The canvas "hot tent" has been around for a long time—and there are plenty of different designs used by cultures around the world.
However, winter campers make general use out of three basic designs: rectangular wall tent, pyramid walled tent and the modified wedge/A-frame. Let's take a look:
Rectangular Wall Tent
My first hot tent was of this design. I lived in it for a month while working in the north. It was spacious, had lots of headroom and made great use of the interior space. I had weekly baths by using a blow-up kids' pool and water heated on the woodstove. I didn’t travel anywhere with the tent, though. It stayed at my basecamp the entire time. Setting it up was too labour-intensive. I had to cut timber for at least seven poles: one centre pole, two scissor poles on each end to hold up the ridge pole and two side poles. It also had so many guy-ropes used to keep its form that the lashings looked like some massive spider web. Due to its open, rectangular shape, heavy winds would shake the tent something fierce as well. But it was a cozy home—even at -40 degrees Celsius.
Pyramid Walled Tent
Pyramid tents come with one huge advantage: they set up with just one centre pole. The pole can be cut on-site or an aluminum pole can be packed along. The sides are held out with guy lines. This means quick setup and take-down and one incredibly light hot tent. I’ve tripped with an Atuk tent and an Esker Arctic Fox, both weighed just over six kilograms. They’re also amazing at holding up against high winds, which is why they're the top choices of polar explorers.
However, this design does come with some flaws when compared to the other designs. You have less headroom and floor space. The woodstove is set in the middle, with the stove pipe going straight up through the top. Other designs have the woodstove to the side, by the front door, and the pipe exiting to the side. The stove pipe for the pyramid tent must be high enough so sparks don’t land on the tent and create burn holes. A spark arrestor helps with this. Personally, I feel more at ease with the stove pipe poking out the side. (I’m a super paranoid person, however.) Of course, having the stove centrally located provides a comfortable sitting area for a group of campers wishing to gather around the stove for a nightcap.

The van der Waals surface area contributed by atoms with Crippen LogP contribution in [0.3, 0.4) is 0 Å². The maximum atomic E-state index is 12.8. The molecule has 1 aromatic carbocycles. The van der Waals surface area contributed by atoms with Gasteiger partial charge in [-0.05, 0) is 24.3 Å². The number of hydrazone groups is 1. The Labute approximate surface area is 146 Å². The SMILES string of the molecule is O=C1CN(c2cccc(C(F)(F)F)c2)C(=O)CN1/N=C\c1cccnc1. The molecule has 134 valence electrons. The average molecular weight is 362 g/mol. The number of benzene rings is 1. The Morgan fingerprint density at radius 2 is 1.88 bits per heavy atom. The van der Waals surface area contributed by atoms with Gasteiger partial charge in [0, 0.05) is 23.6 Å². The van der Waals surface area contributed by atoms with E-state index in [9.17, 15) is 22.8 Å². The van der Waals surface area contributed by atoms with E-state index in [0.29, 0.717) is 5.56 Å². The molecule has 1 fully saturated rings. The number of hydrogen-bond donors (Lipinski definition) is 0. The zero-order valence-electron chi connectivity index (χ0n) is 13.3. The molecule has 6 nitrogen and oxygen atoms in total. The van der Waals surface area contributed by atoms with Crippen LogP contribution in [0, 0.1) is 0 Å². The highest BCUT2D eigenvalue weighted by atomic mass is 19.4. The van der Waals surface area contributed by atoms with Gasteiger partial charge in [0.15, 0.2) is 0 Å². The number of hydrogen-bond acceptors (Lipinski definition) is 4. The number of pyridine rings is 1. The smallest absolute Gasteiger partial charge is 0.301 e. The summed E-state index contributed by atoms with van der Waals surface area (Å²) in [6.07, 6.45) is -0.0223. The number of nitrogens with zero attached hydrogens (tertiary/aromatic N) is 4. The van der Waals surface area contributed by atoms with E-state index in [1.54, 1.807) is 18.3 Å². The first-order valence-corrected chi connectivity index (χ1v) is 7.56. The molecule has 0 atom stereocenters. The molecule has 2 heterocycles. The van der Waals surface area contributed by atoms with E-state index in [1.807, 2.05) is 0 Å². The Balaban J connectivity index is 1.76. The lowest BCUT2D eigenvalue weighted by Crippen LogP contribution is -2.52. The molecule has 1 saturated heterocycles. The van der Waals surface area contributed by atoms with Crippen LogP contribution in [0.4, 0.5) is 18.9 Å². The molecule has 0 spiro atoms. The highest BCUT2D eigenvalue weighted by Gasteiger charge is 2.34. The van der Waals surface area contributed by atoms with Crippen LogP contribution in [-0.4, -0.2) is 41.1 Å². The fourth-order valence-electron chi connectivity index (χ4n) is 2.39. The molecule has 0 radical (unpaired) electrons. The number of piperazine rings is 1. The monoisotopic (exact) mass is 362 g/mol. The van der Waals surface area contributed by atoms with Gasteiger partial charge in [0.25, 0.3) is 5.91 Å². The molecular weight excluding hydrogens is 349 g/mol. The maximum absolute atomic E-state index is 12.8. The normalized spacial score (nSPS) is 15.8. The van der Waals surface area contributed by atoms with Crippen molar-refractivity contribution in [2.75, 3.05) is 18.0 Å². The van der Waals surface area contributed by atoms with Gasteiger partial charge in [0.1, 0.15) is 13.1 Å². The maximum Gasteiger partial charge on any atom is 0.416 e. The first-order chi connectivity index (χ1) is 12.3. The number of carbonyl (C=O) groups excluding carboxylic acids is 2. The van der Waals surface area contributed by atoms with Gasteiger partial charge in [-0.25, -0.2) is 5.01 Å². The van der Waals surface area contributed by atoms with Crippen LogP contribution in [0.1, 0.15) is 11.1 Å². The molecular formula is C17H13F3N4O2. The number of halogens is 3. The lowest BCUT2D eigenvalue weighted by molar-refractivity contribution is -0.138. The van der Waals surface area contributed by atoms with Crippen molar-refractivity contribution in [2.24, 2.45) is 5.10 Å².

(Take note, however, that Esker just came out with a new design this year with the stove located to the side, adding more room. I tripped in one just last week and loved it. See below.)
This is a self-supporting style tent. Lightweight shock-corded aluminium poles are packed along to form the frame and the canvas is pulled over. It has fewer guy-lines than the other two designs. It does have less headroom than the rectangular tent, but not by much.
I own three of this design, all made by Snowtrekker: Expedition Shortwall Three Person (2.7 metres by 3.5 metres), Expedition Basecamp Two Person (2.5 metres by 3 metres), and a Minimalist (2 metres by 2.5 metres). Yep, that’s a lot of tents. Snowtrekker makes one of the lightest and best designs out there. For group trips (two or three people) I use the Three-Person Expedition Shortwall. It weighs 10 kilograms and gives you a lot of space. For lighter two-person trips or for me and the dog, I pack the Two-Person Expedition Basecamp, which I find gives you more headspace—and when just on my own I pack the Minimalist (weighing just under 10 lbs).